BEIJING — Authorities in the hometown of activist Chen Guangcheng have notched up restrictions on members of his extended family while he awaits permission in Beijing to travel abroad under an agreement between China and the U.S.
Chen Guangcheng's brother and sister-in-law have been placed under house arrest, his nephew is in police detention, and several other relatives face some form of restriction on their movements in their village in Shandong province, according to Chen, his lawyers and a rights group.
Chen's flight from abusive house arrest in Shandong and into the protection of U.S. diplomats — which led to an agreement with Beijing to let him study in the U.S. accompanied by his wife and children — has exposed the impunity of local officials and embarrassed the central government.
"I feel that Shandong's retribution against me has already started," Chen said in an interview Thursday from a hospital where he is being treated for injuries suffered during his dramatic escape from his guarded farm house.
U.S. State Department spokeswoman Victoria Nuland said Thursday the U.S. made inquiries with China and "expressed our concern should there be any sense of reprisal."
Chen's nephew, Chen Kegui, is believed to have been detained in relation to a clash with officials who reportedly broke into his home after the activist's escape in late April.
The nephew's arrest notification allegedly says he is suspected of attempted "intentional homicide," said Liu Weiguo, a lawyer who volunteered to defend Kegui but has yet to see the notification document himself. Liu said at least one local Communist Party official was injured in the April 26 fight but no one died.
Local Shandong police in the city and county overseeing Chen's village said they weren't aware of the situation with Chen's family. Communist Party publicity officials could not be reached.
Chen has said a Chinese government official promised abuses he and his family suffered from authorities in Shandong would be investigated, but it is unclear if a probe has started. The authoritarian government is often mindful of not undermining or alienating local officials on whom it relies to enforce policies.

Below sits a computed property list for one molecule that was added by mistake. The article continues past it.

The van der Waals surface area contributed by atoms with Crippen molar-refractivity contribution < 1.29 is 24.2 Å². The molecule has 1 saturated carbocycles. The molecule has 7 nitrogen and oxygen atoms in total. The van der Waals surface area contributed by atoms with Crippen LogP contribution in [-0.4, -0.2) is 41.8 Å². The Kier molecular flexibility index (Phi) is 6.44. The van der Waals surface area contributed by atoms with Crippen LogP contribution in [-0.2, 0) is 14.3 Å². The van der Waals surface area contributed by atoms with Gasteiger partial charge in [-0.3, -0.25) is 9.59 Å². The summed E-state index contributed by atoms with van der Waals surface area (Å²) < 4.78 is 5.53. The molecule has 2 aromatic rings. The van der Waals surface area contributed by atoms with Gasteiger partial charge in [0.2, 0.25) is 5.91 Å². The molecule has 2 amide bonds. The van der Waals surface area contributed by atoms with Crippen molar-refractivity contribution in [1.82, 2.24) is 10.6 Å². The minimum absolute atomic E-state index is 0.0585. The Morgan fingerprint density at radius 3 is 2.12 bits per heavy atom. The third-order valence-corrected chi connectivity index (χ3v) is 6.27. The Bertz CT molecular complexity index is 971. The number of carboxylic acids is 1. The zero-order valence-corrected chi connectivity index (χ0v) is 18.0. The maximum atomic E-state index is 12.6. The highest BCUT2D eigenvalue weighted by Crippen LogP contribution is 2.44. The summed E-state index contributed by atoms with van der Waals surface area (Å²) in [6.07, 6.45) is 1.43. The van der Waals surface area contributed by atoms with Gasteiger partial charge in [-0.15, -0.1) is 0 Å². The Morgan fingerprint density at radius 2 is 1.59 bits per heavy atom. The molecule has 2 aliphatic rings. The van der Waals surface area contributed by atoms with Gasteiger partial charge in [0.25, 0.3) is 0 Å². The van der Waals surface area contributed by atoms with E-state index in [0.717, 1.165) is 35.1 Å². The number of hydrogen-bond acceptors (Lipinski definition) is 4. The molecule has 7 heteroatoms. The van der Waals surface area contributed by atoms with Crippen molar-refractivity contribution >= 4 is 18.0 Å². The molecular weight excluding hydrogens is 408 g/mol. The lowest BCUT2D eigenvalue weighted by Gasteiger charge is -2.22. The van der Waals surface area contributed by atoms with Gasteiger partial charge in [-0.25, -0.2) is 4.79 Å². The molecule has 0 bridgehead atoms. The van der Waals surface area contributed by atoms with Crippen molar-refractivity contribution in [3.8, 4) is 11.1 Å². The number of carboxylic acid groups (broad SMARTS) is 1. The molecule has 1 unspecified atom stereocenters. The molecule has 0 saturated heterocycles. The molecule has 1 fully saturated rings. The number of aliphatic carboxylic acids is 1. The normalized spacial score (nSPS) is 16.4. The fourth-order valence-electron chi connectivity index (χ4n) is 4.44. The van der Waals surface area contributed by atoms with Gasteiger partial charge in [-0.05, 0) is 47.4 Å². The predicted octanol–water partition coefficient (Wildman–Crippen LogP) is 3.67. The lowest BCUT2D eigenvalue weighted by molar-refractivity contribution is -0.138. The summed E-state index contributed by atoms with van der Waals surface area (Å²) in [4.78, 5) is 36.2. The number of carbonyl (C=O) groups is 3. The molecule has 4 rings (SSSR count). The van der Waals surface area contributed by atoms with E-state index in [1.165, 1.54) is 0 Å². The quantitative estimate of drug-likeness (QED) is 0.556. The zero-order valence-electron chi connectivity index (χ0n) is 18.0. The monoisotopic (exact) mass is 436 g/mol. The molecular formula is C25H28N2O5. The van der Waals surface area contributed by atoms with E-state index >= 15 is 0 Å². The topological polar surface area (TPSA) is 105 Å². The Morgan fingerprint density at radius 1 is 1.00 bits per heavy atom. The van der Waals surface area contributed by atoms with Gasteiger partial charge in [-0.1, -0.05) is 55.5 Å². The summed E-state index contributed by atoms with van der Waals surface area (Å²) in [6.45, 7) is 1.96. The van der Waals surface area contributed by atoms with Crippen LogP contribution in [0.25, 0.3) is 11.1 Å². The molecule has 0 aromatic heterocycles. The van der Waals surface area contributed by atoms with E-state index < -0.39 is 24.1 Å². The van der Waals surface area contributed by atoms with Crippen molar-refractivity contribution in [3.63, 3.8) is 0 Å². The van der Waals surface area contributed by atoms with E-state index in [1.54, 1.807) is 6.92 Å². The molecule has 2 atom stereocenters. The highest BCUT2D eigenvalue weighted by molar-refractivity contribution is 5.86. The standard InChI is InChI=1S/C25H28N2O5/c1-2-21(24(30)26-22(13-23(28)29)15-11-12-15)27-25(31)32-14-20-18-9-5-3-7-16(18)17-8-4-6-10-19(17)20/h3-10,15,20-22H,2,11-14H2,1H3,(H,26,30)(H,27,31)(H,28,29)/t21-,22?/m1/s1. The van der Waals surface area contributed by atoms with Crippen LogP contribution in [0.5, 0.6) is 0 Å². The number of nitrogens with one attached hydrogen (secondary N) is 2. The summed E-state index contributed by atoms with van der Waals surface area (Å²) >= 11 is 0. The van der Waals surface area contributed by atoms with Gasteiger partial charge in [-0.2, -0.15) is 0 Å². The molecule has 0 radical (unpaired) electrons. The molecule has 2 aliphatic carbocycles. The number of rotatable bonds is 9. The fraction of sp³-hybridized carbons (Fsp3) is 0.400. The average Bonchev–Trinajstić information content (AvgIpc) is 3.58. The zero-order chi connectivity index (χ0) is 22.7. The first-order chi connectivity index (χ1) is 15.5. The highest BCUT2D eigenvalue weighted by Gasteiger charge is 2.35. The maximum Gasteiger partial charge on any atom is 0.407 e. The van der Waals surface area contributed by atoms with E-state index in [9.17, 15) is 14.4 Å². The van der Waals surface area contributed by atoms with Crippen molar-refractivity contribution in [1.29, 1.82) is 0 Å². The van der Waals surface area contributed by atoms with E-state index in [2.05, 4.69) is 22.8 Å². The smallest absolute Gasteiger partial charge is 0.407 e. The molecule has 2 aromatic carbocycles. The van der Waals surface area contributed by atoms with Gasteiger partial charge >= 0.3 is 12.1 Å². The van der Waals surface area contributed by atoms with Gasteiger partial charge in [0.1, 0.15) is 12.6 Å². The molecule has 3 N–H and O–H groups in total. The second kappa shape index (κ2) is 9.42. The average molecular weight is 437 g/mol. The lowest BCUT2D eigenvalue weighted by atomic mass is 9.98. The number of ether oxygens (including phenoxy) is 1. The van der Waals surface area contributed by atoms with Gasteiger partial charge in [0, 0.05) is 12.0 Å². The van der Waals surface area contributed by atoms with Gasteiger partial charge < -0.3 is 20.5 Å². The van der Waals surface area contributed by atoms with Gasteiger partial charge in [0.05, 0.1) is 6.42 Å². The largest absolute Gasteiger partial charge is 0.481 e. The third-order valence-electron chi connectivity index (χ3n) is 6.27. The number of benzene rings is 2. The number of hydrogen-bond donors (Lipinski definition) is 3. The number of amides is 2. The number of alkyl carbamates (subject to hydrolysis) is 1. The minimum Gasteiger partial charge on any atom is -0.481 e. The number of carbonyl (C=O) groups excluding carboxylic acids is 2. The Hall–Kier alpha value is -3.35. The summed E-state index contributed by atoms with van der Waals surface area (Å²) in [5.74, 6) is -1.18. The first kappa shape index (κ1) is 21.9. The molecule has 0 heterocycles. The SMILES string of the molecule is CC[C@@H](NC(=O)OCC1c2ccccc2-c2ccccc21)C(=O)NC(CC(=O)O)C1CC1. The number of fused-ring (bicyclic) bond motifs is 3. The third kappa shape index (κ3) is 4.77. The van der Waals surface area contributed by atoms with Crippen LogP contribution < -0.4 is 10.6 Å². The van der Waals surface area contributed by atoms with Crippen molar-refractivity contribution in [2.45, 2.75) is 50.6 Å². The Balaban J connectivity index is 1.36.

Police in the activist's town are searching for the nephew's wife and have threatened to detain his mother, Chen Guangcheng said.
"I hope that this issue gets some attention and that lawyers are able to meet the family and have the case entrusted to them," he said. "They won't let the lawyers enter the village and won't let them interact with the family. In turn, they are taking revenge on my family like this. It is simply too outrageous."
The Chinese Human Rights Defenders network said around a dozen of Chen's relatives in the village of Dongshigu are under some form of house arrest.
"Even when the international spotlight is on Chen, his extended family has been cut off from communicating with the outside world, and his nephew is in police custody," said Wang Songlian, a researcher with the group. "What is going to happen once the spotlight shifts? It is extremely worrying."
A self-taught legal activist, Chen gained recognition for crusading for the disabled and fighting against forced abortions in his rural community. But he angered local officials and was convicted in 2006 on what his supporters say were fabricated charges. After serving four years in prison, he then faced an abusive and illegal house arrest.
Associated Press writer Bradley Klapper in Washington contributed to this report.
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